Declaration of Independence

Declaration of Independence

By Bill Rock

In 2017 the Conference Board, a think tank, held roundtable discussions with different corporate stakeholders to produce a series of reports entitled “Just What Is the Corporate Director’s Job?” As part of this exercise, directors were asked to create a generic “help-wanted ad” for a director. The ad the directors jointly created started with: “Looking for an open-minded individual who is both a generalist and a specialist who understands the needs and wants of a company’s stakeholders, while also acknowledging the importance and power of large shareholders.” The directors at the roundtable went on to further stress the importance of a deep understanding of the company’s business and knowledge of the shareholders’ objectives.

Finding qualified directors who have a significant familiarity with the business and an intimate understanding of shareholders’ views and objectives is difficult. It is even more challenging for public companies that are required to have a majority of independent directors, which NYSE defines as someone without a material relationship with the company. For public companies — which have a large number of shareholders, most of whom are frequently unengaged — the requirement of a majority-independent board can provide a needed protection. In many cases, independent directors may not be as beholden to management and can more easily hold the CEO accountable. (Although, as Warren Buffett noted in his last letter to Berkshire Hathaway shareholders, as a class of professional directors has developed who derive a substantial part of their income from board fees, are they truly “independent”?)

Many private companies on the other hand, have a smaller number of shareholders who frequently are highly engaged in the business and who often have a deep understanding of the company, its employees, its customers and its suppliers. They do not need the same level of protection from self-dealing. In fact, many private company boards, including many of those who have won our Private Board of the Year awards, find that some of the best board members are those who would not be considered independent by the current definition. This flexibility in requirements is a significant advantage private companies have when seeking directors, allowing them to consider customers, employees, suppliers, bankers and lawyers. These individuals’ knowledge and experience with the company is more than episodic, and their relationship with the company in many cases is actually a net positive.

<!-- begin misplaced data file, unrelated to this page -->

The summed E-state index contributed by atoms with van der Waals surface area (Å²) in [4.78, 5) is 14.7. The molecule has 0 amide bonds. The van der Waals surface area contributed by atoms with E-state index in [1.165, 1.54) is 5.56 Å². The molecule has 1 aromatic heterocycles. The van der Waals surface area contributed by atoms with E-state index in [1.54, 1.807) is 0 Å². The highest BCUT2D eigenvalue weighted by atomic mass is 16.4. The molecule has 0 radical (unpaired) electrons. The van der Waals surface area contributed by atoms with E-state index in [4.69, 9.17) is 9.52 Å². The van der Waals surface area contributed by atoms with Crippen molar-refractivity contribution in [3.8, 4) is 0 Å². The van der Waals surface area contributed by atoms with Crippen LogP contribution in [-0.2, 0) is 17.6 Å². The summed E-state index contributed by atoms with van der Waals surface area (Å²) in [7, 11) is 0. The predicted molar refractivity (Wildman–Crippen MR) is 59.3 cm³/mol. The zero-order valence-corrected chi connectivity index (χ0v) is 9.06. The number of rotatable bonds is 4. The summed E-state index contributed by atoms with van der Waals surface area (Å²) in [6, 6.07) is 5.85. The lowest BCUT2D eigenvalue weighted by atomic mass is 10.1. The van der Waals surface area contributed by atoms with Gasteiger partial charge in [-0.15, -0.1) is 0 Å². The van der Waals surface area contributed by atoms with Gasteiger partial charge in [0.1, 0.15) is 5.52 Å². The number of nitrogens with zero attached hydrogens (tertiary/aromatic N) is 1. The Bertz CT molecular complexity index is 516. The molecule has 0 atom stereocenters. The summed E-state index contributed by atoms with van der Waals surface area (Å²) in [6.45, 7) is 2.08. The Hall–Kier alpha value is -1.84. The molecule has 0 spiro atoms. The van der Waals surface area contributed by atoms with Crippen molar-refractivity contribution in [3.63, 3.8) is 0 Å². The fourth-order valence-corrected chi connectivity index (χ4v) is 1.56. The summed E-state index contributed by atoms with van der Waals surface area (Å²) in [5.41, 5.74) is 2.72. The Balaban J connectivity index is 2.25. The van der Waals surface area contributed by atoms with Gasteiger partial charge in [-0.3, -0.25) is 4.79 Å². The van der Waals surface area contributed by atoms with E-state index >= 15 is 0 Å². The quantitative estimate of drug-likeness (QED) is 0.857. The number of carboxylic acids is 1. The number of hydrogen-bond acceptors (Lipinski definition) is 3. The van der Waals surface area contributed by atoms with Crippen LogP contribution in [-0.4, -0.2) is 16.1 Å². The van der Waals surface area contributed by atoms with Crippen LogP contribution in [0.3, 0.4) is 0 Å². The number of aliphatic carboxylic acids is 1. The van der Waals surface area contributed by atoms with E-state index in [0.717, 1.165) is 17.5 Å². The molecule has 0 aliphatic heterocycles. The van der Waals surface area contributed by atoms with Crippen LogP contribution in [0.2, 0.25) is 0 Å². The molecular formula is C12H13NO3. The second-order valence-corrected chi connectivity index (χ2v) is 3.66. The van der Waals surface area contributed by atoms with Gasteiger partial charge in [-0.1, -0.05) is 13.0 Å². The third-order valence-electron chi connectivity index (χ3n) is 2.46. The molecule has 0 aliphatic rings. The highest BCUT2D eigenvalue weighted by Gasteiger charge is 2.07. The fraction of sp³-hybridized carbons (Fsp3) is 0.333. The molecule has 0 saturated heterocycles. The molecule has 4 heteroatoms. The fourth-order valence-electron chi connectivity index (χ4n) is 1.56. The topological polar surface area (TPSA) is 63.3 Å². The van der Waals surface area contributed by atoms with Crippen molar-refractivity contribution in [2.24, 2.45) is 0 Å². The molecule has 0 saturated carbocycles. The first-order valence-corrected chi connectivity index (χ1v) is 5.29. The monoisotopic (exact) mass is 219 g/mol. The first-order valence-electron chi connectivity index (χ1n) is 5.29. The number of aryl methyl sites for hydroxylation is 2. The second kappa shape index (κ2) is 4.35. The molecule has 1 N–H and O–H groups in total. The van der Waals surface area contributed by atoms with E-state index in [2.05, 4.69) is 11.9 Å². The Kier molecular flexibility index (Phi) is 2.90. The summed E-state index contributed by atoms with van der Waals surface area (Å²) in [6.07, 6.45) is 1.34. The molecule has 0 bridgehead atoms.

Private equity-backed businesses have seen this as a benefit for years. Rather than having directors with limited understanding of the business who parachute in a few times a year, PE firms’ portfolio companies frequently appoint board members with significant company- and industry-specific insight. Likewise, many family businesses have found success with board members who have very close long-term relationships with the shareholders, such as lawyers and bankers as well as longtime employees. With a closely held business, the conflicts of interest of non-independent directors can be more visible to shareholders, enabling them to partake in the benefits with open eyes. This allows these companies to create a balance of independent and non-independent directors that best suits their business and needs.

The Conference Board’s “help-wanted ad” was spot on. And without mandates on the definition and number of independent directors, private companies have advantages in fulfilling the ad’s requirements.